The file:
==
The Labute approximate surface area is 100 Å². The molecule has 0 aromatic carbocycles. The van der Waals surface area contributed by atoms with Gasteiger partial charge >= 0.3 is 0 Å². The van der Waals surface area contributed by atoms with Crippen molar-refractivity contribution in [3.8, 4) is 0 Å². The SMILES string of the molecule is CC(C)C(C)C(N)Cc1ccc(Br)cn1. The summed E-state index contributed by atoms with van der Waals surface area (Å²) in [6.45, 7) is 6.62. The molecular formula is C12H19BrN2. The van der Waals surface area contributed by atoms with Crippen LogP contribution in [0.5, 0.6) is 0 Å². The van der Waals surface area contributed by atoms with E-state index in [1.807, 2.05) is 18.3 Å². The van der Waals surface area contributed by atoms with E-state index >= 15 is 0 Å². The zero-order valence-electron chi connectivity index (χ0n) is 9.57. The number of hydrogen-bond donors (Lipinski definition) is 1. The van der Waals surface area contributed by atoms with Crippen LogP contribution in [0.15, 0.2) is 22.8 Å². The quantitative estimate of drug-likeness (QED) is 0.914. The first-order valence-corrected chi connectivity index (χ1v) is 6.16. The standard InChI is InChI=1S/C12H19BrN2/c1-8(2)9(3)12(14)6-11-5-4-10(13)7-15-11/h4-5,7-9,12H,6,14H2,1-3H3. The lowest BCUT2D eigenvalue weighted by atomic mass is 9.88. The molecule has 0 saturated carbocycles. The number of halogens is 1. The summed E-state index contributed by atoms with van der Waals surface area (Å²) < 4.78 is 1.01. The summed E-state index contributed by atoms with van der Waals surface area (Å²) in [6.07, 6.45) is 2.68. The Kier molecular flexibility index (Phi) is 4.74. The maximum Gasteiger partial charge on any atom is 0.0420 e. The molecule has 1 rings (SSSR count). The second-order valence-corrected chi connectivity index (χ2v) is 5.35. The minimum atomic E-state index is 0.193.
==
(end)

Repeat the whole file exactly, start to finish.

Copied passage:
The Labute approximate surface area is 100 Å². The molecule has 0 aromatic carbocycles. The van der Waals surface area contributed by atoms with Gasteiger partial charge >= 0.3 is 0 Å². The van der Waals surface area contributed by atoms with Crippen molar-refractivity contribution in [3.8, 4) is 0 Å². The SMILES string of the molecule is CC(C)C(C)C(N)Cc1ccc(Br)cn1. The summed E-state index contributed by atoms with van der Waals surface area (Å²) in [6.45, 7) is 6.62. The molecular formula is C12H19BrN2. The van der Waals surface area contributed by atoms with Crippen LogP contribution in [0.5, 0.6) is 0 Å². The van der Waals surface area contributed by atoms with E-state index in [1.807, 2.05) is 18.3 Å². The van der Waals surface area contributed by atoms with E-state index >= 15 is 0 Å². The zero-order valence-electron chi connectivity index (χ0n) is 9.57. The number of hydrogen-bond donors (Lipinski definition) is 1. The van der Waals surface area contributed by atoms with Crippen LogP contribution in [0.15, 0.2) is 22.8 Å². The quantitative estimate of drug-likeness (QED) is 0.914. The first-order valence-corrected chi connectivity index (χ1v) is 6.16. The standard InChI is InChI=1S/C12H19BrN2/c1-8(2)9(3)12(14)6-11-5-4-10(13)7-15-11/h4-5,7-9,12H,6,14H2,1-3H3. The lowest BCUT2D eigenvalue weighted by atomic mass is 9.88. The molecule has 0 saturated carbocycles. The number of halogens is 1. The summed E-state index contributed by atoms with van der Waals surface area (Å²) < 4.78 is 1.01. The summed E-state index contributed by atoms with van der Waals surface area (Å²) in [6.07, 6.45) is 2.68. The Kier molecular flexibility index (Phi) is 4.74. The maximum Gasteiger partial charge on any atom is 0.0420 e. The molecule has 1 rings (SSSR count). The second-order valence-corrected chi connectivity index (χ2v) is 5.35. The minimum atomic E-state index is 0.193.